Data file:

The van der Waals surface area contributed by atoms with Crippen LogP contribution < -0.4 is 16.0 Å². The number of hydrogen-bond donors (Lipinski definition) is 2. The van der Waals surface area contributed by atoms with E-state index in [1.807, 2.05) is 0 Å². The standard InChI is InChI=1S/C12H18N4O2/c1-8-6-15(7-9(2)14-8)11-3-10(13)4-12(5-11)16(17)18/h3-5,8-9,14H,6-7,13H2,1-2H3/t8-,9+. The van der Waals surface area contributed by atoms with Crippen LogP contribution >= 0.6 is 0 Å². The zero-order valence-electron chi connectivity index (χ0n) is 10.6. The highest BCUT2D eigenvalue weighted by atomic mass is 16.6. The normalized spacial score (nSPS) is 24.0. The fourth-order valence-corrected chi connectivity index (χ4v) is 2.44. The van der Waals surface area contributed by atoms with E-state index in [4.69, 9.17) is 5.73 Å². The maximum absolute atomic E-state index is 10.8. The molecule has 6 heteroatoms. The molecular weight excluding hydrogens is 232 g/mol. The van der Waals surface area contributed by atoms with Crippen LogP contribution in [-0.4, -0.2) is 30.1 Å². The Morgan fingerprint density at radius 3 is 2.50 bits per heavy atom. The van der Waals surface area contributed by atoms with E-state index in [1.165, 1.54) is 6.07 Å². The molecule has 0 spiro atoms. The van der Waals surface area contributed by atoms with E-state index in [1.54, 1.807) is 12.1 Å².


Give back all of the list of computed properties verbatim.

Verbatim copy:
The van der Waals surface area contributed by atoms with Crippen LogP contribution < -0.4 is 16.0 Å². The number of hydrogen-bond donors (Lipinski definition) is 2. The van der Waals surface area contributed by atoms with E-state index in [1.807, 2.05) is 0 Å². The standard InChI is InChI=1S/C12H18N4O2/c1-8-6-15(7-9(2)14-8)11-3-10(13)4-12(5-11)16(17)18/h3-5,8-9,14H,6-7,13H2,1-2H3/t8-,9+. The van der Waals surface area contributed by atoms with Crippen LogP contribution >= 0.6 is 0 Å². The zero-order valence-electron chi connectivity index (χ0n) is 10.6. The highest BCUT2D eigenvalue weighted by atomic mass is 16.6. The normalized spacial score (nSPS) is 24.0. The fourth-order valence-corrected chi connectivity index (χ4v) is 2.44. The van der Waals surface area contributed by atoms with E-state index in [4.69, 9.17) is 5.73 Å². The maximum absolute atomic E-state index is 10.8. The molecule has 6 heteroatoms. The molecular weight excluding hydrogens is 232 g/mol. The van der Waals surface area contributed by atoms with Crippen LogP contribution in [-0.4, -0.2) is 30.1 Å². The Morgan fingerprint density at radius 3 is 2.50 bits per heavy atom. The van der Waals surface area contributed by atoms with E-state index in [1.165, 1.54) is 6.07 Å². The molecule has 0 spiro atoms. The van der Waals surface area contributed by atoms with E-state index in [1.54, 1.807) is 12.1 Å².